Expansion is just what Juniper had in mind when it acquired security vendor NetScreen Technologies (104th on the list with sales of $275 million) for $4 billion in stock in February. The company has been fairly mum about its motivation, but the union moves Juniper more squarely into the enterprise business where it will more often butt heads with Cisco.

In switching, Cisco had a commanding 68% market share in 2003, according to Dell’Oro Group. But it also saw revenue slip there, down $55 million from ’02. Every other player, however – including 3Com, Enterasys Networks, Extreme Networks, Foundry Networks and HP – each has less than a 5% share. Only Nortel has more, but just a hair: 5.7%.

A few companies are gaining ground. Foundry’s switched Ethernet sales grew 17% last year, Dell’Oro says, and HP, which is pushing a low-cost story, saw sales jump 49%.

3Com and Dell hope to mimic HP’s low-cost play. 3Com has formed a joint venture with Huawei Technologies that includes research and development and manufacturing, and Dell is looking to do with switching what it has done with PCs – squeeze out costs and sell direct.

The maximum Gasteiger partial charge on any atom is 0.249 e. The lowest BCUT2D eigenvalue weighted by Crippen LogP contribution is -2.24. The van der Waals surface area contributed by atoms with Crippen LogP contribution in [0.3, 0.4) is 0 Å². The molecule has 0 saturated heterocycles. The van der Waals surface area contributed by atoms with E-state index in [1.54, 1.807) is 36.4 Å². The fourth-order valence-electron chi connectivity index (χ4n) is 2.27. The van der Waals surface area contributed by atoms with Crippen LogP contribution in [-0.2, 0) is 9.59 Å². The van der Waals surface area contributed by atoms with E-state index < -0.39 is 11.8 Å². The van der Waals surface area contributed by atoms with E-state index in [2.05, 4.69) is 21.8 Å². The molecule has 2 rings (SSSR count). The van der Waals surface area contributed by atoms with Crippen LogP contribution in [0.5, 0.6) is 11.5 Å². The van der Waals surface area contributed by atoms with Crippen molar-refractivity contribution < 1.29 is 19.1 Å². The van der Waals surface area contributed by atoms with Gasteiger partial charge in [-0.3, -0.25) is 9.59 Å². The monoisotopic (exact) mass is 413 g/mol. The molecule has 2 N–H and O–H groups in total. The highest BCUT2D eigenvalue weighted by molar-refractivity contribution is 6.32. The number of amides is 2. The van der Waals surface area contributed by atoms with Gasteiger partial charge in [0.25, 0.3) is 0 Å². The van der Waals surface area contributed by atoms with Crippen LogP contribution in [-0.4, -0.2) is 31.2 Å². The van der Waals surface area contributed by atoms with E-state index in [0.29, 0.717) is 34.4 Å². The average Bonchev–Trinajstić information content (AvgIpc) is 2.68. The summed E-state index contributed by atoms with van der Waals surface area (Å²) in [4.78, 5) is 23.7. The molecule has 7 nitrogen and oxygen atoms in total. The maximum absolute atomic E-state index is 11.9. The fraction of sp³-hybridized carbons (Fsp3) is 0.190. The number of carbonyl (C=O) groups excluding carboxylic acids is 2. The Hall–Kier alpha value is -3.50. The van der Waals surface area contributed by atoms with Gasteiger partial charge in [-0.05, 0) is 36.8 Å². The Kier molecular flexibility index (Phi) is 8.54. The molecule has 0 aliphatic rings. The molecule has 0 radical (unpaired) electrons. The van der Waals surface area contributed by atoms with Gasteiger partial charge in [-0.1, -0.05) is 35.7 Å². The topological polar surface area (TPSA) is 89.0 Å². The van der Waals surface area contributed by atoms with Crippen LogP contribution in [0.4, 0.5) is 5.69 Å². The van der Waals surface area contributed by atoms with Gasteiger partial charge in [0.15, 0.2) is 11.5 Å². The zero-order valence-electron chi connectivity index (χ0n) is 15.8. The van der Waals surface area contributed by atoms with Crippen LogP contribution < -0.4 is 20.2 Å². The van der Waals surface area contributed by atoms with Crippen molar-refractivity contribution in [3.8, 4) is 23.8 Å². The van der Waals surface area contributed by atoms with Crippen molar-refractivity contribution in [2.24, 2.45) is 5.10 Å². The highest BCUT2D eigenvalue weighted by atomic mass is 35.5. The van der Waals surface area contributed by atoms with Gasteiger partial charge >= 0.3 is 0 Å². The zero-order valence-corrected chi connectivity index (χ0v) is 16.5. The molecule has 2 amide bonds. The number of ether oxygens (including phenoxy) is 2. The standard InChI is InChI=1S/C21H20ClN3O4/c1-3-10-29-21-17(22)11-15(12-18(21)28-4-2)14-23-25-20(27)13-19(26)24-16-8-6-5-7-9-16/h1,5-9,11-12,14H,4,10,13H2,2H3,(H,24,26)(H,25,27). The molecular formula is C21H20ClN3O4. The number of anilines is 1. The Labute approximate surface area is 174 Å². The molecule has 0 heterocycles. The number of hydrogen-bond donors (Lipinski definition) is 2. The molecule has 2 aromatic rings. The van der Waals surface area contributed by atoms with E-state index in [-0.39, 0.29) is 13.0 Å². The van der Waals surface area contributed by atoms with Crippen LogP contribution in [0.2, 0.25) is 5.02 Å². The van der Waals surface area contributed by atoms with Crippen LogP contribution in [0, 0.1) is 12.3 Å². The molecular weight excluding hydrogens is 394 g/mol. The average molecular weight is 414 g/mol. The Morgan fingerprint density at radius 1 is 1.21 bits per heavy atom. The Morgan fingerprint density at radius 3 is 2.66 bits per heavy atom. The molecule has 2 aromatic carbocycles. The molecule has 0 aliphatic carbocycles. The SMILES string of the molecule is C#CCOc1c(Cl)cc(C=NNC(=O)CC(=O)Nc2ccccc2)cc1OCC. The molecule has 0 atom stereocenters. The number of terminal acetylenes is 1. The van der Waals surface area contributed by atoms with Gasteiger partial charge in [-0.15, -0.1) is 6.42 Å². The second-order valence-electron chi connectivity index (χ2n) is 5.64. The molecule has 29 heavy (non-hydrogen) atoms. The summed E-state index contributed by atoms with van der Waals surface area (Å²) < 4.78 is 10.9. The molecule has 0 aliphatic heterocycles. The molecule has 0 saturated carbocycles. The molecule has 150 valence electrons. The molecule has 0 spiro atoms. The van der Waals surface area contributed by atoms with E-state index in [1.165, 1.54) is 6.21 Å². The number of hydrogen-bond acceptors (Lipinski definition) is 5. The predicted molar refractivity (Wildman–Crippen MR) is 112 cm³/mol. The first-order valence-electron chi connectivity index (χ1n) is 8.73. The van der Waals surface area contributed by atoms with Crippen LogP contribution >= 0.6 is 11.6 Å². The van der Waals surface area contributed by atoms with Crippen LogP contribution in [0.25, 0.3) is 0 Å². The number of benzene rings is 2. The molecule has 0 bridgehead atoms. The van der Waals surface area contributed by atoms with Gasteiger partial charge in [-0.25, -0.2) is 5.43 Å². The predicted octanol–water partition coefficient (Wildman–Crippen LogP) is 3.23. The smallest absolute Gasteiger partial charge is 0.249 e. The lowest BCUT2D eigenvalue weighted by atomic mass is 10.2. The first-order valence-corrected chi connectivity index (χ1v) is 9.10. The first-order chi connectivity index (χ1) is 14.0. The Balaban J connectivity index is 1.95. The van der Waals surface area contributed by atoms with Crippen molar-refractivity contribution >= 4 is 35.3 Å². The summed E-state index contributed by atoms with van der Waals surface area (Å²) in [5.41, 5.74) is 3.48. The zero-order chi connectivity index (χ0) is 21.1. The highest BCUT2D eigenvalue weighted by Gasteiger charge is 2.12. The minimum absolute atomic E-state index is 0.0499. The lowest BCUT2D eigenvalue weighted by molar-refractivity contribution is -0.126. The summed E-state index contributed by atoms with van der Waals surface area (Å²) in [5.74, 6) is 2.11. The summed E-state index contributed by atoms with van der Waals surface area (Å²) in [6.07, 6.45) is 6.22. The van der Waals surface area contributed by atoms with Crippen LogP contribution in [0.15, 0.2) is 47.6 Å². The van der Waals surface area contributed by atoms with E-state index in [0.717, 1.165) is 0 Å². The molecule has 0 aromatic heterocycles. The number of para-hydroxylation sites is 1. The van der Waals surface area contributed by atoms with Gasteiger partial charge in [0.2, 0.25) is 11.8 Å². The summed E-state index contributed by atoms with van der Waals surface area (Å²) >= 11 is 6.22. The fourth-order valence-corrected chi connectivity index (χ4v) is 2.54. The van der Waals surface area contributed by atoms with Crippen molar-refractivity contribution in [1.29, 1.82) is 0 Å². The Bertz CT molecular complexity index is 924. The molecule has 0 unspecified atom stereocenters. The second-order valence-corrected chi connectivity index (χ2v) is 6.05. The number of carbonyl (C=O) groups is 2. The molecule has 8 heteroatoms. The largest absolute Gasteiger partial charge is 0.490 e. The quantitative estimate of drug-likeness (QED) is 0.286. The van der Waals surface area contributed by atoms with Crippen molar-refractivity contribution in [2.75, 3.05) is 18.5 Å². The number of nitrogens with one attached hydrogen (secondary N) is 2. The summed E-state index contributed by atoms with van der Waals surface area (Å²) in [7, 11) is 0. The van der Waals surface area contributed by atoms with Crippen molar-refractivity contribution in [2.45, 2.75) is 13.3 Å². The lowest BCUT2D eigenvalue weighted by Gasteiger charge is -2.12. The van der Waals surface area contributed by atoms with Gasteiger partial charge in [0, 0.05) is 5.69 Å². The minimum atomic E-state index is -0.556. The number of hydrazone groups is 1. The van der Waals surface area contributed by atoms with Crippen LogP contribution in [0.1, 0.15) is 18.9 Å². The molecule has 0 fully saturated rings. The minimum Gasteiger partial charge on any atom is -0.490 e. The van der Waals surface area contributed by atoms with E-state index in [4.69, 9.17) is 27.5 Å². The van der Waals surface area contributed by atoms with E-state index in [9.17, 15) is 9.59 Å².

But two years’ effort on this front hasn’t amounted to anything for Dell. IDC says Dell had less than 1% of the switch market revenue in 2003. A Dell quarterly financial press release from February extolled gains in servers, storage and even printers, but didn’t once mention switches.

Corvis returns to the NW200 as Fastest Grower

Flagging revenue bumped Corvis from the 2002 NW200 list, but the optical gear vendor acquires its way back on — and becomes the fastest-growing company in 2003.

Last February, beleaguered optical network vendor Corvis changed its destiny. Accepting that its high-end carrier gear, although well respected, wasn’t its future, Corvis bid to acquire its largest customer, broadband services provider Broadwing. The deal closed in June and led to 1,455% revenue growth.

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That hasn’t seemed to hamper Dell’s growth. Twenty-fifth on the list in 1994 with sales of $2.9 billion, today Dell is fourth, posting sales of $41 billion (TTM).